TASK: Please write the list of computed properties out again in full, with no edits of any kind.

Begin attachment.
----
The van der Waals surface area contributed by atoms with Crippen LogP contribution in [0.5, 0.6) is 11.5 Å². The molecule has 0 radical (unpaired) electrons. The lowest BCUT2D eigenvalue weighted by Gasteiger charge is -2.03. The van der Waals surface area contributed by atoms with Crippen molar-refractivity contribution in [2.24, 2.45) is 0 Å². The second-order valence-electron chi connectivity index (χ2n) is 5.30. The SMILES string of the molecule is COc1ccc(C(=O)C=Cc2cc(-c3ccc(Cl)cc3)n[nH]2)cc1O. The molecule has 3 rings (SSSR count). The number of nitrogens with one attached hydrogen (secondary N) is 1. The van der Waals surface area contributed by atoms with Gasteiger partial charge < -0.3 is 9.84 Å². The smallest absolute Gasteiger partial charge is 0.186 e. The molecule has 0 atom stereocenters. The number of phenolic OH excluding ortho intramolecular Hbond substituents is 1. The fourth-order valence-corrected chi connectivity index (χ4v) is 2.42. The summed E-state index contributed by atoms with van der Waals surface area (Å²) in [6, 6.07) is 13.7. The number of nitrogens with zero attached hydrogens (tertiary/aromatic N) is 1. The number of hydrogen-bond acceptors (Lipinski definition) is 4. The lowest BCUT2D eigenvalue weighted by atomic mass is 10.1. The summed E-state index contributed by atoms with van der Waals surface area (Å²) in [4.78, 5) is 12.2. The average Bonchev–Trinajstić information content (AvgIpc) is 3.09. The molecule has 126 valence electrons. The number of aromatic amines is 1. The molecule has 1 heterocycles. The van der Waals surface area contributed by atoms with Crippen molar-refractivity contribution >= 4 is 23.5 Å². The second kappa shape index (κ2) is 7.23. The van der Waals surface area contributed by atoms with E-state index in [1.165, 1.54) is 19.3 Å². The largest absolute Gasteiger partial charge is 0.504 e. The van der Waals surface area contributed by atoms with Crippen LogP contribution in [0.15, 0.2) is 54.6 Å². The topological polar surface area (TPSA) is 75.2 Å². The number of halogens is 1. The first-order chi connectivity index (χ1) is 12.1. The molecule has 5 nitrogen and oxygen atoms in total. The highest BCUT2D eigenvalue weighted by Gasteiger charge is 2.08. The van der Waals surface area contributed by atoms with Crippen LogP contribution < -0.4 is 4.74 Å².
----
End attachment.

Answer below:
The van der Waals surface area contributed by atoms with Crippen LogP contribution in [0.5, 0.6) is 11.5 Å². The molecule has 0 radical (unpaired) electrons. The lowest BCUT2D eigenvalue weighted by Gasteiger charge is -2.03. The van der Waals surface area contributed by atoms with Crippen molar-refractivity contribution in [2.24, 2.45) is 0 Å². The second-order valence-electron chi connectivity index (χ2n) is 5.30. The SMILES string of the molecule is COc1ccc(C(=O)C=Cc2cc(-c3ccc(Cl)cc3)n[nH]2)cc1O. The molecule has 3 rings (SSSR count). The number of nitrogens with one attached hydrogen (secondary N) is 1. The van der Waals surface area contributed by atoms with Gasteiger partial charge < -0.3 is 9.84 Å². The smallest absolute Gasteiger partial charge is 0.186 e. The molecule has 0 atom stereocenters. The number of phenolic OH excluding ortho intramolecular Hbond substituents is 1. The fourth-order valence-corrected chi connectivity index (χ4v) is 2.42. The summed E-state index contributed by atoms with van der Waals surface area (Å²) in [6, 6.07) is 13.7. The number of nitrogens with zero attached hydrogens (tertiary/aromatic N) is 1. The number of hydrogen-bond acceptors (Lipinski definition) is 4. The lowest BCUT2D eigenvalue weighted by atomic mass is 10.1. The summed E-state index contributed by atoms with van der Waals surface area (Å²) in [4.78, 5) is 12.2. The average Bonchev–Trinajstić information content (AvgIpc) is 3.09. The molecule has 126 valence electrons. The number of aromatic amines is 1. The molecule has 1 heterocycles. The van der Waals surface area contributed by atoms with Crippen molar-refractivity contribution >= 4 is 23.5 Å². The second kappa shape index (κ2) is 7.23. The van der Waals surface area contributed by atoms with E-state index in [1.165, 1.54) is 19.3 Å². The largest absolute Gasteiger partial charge is 0.504 e. The van der Waals surface area contributed by atoms with Crippen LogP contribution in [0.15, 0.2) is 54.6 Å². The topological polar surface area (TPSA) is 75.2 Å². The number of halogens is 1. The first-order chi connectivity index (χ1) is 12.1. The molecule has 5 nitrogen and oxygen atoms in total. The highest BCUT2D eigenvalue weighted by Gasteiger charge is 2.08. The van der Waals surface area contributed by atoms with Crippen LogP contribution < -0.4 is 4.74 Å².